7. It is thus clear that the arrangement made in 1843 for the administration of the institution has not answered the expectations then entertained, that the Mahants have shown themselves to be utterly incompetent to discharge the duties of the office properly, and that the surplus income has been misappropriated by them partly for their own personal use and partly for the aggrandisement of the Mutt. Unless, therefore, steps are taken to impart real efficiency to the management, to provide checks against peculation and to arrange for the due application of surplus funds not required for the usual and ordinary purposes of the institution, it is impossible to safeguard the interests of the institution. We agree, therefore, with the District Judge that this is a fit case for the Court sanctioning a scheme. And it may be added that Sir V. Bhashyam Aiyangar, who appeared for the Mahant both in the Lower Court and here, did not take any objection to a scheme being sanctioned. The controversy has been as to the machinery which the District Judge considered necessary to bring into existence in the form of a Committee consisting of five members who were to exercise minute and complete control over the Mahant. And it was contended both before him and before us that it was beyond the jurisdiction of the Courts to establish such a controlling authority. And it was also strongly urged that it was not competent:, in cases like the present, for the Courts to appoint new or additional trustees. After a careful consideration of the authorities referred to on both sides, we are unable to accept either of the contentions urged on behalf of the Mahant. No doubt Section 539 of the Civil Procedure Code with reference to which the present suit has been brought, speaks of the appointment of new trustees ' under the trust.' This, however, does not, in our opinion, mean only in conformity with the original constitution of the trust or with the rales now in force in respect to it. The passages in Tudor on Charities and particularly the observation of Jesnel, Master of the Rolls, Burnham Nation Schools 17 Eq. 24, to which our attention was drawn on behalf of the plaintiffs, show beyond a doubt that the Court of Chancery always possessed the power to appoint additional trustees, even though such appointment involved a departure from the arrangement contemplated in the constitution of the trust. The case of In the matter of the charity called Storey's Almshouses in the town of Cambridge, 9 L.J. Eq. 93 was a case under Lord Romilly's Act and the language used by the Lord Chancellor there was with reference to the question whether the Court had jurisdiction to appoint additional trustees in a case brought before it on petition under that Act. That language could not be taken as intended to negative the existence of the power in the Court of Chancery to appoint additional trustees in proceedings otherwise duly taken before it. The same observation applies to Ludlow (corporation of) v. Greenhouse 4 Eng. R. 803. The decision in Exparte Bottom School, 2 Brown 662 as we understand it, proceeds on the view that, according to the fair construction of the Act of Parliament then in question, it was not open to the Court to alter the constitution laid down by that Act or Parliament in respect of the appointment of a trustee. The enactment of Section 539 of the Code, as it now stands, was long after the passing of the English Trustees Act of 1850. Presumably, therefore, that section may be taken as intended to confer upon the Courts in this country the same power that the Courts in England possessed at the time of its enactment. There is no reason for thinking that the Indian Legislature meant to control the power of the Courts in this country only in this one respect as to the appointment of new and additional trustees, whilst conceding them powers as large as those possessed by the English Courts in other respects. Had that been the case the Legislature would have used language expressive of this limitation. That the High Court and the District Courts in this country to which the jurisdiction is confined possess the same practically unlimited jurisdictions as the Court of Chancery in matters relating to the administration of public chanties, religious or otherwise, was taken for granted in the cases in Chinta-man Bajaji Dev v. Uhondo Ganesh Dev I.L.R., 15 B. 612 and Annaji v. Narayan I.L.R. 21 B. 556 cited for the plaintiffs.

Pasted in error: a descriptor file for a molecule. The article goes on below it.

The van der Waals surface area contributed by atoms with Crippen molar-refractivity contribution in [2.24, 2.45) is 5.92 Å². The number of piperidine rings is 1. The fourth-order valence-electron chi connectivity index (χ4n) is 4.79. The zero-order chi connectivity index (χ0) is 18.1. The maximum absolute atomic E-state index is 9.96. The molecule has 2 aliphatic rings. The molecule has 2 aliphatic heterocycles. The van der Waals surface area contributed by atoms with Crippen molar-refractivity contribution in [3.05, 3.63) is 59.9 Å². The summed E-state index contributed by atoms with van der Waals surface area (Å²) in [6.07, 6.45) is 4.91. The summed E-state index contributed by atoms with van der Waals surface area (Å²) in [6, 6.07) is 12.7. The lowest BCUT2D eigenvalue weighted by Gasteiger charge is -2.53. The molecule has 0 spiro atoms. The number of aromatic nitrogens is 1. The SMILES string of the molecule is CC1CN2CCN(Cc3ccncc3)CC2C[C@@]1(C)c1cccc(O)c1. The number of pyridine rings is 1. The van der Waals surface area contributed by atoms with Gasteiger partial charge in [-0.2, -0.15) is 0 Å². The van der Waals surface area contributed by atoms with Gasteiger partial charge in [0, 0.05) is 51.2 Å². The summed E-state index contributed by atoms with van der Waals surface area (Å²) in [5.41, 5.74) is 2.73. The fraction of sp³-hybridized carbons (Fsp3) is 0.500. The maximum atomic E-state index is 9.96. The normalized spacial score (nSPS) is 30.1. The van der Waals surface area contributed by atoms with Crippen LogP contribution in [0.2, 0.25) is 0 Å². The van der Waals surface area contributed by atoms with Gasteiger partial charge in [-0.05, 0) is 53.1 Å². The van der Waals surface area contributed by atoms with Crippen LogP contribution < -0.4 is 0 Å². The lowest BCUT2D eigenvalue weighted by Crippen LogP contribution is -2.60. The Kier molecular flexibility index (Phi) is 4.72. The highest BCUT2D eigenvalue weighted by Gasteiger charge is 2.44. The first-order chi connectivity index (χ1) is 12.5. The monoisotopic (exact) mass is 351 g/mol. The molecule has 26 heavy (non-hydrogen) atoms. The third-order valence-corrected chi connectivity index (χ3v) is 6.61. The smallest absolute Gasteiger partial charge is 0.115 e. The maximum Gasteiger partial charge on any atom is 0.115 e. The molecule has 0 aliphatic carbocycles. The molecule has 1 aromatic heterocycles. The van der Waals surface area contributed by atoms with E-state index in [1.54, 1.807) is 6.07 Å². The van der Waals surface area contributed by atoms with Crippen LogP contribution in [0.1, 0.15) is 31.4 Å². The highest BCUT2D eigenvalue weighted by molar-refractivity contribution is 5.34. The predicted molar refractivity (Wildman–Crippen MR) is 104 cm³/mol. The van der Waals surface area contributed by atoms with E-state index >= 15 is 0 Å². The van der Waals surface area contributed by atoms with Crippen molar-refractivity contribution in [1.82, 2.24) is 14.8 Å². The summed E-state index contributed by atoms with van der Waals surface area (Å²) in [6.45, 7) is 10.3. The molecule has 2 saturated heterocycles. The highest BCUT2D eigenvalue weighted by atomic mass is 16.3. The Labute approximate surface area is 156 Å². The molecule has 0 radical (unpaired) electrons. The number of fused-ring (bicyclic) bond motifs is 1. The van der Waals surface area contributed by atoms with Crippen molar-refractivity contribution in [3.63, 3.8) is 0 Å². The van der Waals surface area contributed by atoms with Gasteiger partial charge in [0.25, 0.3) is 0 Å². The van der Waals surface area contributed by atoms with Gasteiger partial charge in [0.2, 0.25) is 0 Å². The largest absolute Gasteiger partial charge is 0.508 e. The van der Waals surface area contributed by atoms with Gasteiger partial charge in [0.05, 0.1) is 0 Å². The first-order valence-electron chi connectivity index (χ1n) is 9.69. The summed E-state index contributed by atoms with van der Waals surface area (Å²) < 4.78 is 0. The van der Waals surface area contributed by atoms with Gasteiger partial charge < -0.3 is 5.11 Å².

8. It is not, however, necessary to pursue this matter further as, upon the facts of this case, the Mahant is not a trustee deriving his power of management under the constitution originally laid down centuries ago. As already pointed out, the institution was completely under the control of the public authorities up to 1843, and when the management was transferred to the Mahant in that year, it was an arrangement made by the Board of Revenue in whom the control of such institutions was then vested under the Regulation of 1817. In other words, the arrangement was analogous to a scheme settled by a lawful authority and, therefore, quite liable to be varied by that or other authority, legally competent so to alter or modify it. Sir V. Bhashyam Aiyangar did not contend that a scheme containing, among a there, provisions relating to the appointment of additional trustees sanctioned by a Court was not liable to variation on good cause bring shown. And if authority on the point were necessary, reference may be made to Be Browne' Hospital v. Stamford 60 Law Times, p. 288. There is, therefore, Dotting to prevent a scheme being framed providing inter alia, for the appointment of an additional trustee or the creation of a controlling body such as that sanctioned by the Bombay Courts in the cases already cited.